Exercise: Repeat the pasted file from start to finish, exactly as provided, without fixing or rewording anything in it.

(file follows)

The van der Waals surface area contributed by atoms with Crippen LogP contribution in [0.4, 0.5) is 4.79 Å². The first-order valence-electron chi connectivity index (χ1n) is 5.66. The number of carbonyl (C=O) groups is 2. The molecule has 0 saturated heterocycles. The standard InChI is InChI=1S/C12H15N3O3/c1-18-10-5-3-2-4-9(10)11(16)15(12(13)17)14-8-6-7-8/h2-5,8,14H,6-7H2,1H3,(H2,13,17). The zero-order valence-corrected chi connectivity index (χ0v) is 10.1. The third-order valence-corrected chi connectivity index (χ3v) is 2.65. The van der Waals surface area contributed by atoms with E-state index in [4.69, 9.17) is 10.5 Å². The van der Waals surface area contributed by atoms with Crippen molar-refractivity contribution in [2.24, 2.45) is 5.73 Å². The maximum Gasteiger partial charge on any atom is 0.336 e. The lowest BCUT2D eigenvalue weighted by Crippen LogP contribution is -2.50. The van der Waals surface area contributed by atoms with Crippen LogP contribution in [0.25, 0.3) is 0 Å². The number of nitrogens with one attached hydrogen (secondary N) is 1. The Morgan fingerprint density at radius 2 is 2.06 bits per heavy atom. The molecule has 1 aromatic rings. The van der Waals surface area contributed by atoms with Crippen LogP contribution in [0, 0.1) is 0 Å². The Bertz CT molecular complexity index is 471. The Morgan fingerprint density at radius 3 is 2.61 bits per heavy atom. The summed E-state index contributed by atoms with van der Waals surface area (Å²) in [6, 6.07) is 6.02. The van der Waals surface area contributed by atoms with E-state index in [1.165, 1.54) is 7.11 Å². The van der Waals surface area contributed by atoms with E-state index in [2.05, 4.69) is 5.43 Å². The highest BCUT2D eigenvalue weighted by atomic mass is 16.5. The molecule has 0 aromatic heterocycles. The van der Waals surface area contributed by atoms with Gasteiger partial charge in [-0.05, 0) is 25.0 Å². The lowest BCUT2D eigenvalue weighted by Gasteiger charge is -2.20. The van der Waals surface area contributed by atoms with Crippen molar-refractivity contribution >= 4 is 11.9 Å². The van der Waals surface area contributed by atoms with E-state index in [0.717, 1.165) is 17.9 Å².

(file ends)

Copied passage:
The van der Waals surface area contributed by atoms with Crippen LogP contribution in [0.4, 0.5) is 4.79 Å². The first-order valence-electron chi connectivity index (χ1n) is 5.66. The number of carbonyl (C=O) groups is 2. The molecule has 0 saturated heterocycles. The standard InChI is InChI=1S/C12H15N3O3/c1-18-10-5-3-2-4-9(10)11(16)15(12(13)17)14-8-6-7-8/h2-5,8,14H,6-7H2,1H3,(H2,13,17). The zero-order valence-corrected chi connectivity index (χ0v) is 10.1. The third-order valence-corrected chi connectivity index (χ3v) is 2.65. The van der Waals surface area contributed by atoms with E-state index in [4.69, 9.17) is 10.5 Å². The van der Waals surface area contributed by atoms with Crippen molar-refractivity contribution in [2.24, 2.45) is 5.73 Å². The maximum Gasteiger partial charge on any atom is 0.336 e. The lowest BCUT2D eigenvalue weighted by Crippen LogP contribution is -2.50. The van der Waals surface area contributed by atoms with Crippen LogP contribution in [0.25, 0.3) is 0 Å². The number of nitrogens with one attached hydrogen (secondary N) is 1. The Morgan fingerprint density at radius 2 is 2.06 bits per heavy atom. The molecule has 1 aromatic rings. The van der Waals surface area contributed by atoms with Crippen LogP contribution in [0, 0.1) is 0 Å². The Bertz CT molecular complexity index is 471. The Morgan fingerprint density at radius 3 is 2.61 bits per heavy atom. The summed E-state index contributed by atoms with van der Waals surface area (Å²) in [6, 6.07) is 6.02. The van der Waals surface area contributed by atoms with E-state index in [1.165, 1.54) is 7.11 Å². The van der Waals surface area contributed by atoms with E-state index in [2.05, 4.69) is 5.43 Å². The highest BCUT2D eigenvalue weighted by atomic mass is 16.5. The molecule has 0 aromatic heterocycles. The van der Waals surface area contributed by atoms with Gasteiger partial charge in [-0.05, 0) is 25.0 Å². The lowest BCUT2D eigenvalue weighted by Gasteiger charge is -2.20. The van der Waals surface area contributed by atoms with Crippen molar-refractivity contribution >= 4 is 11.9 Å². The van der Waals surface area contributed by atoms with E-state index in [0.717, 1.165) is 17.9 Å².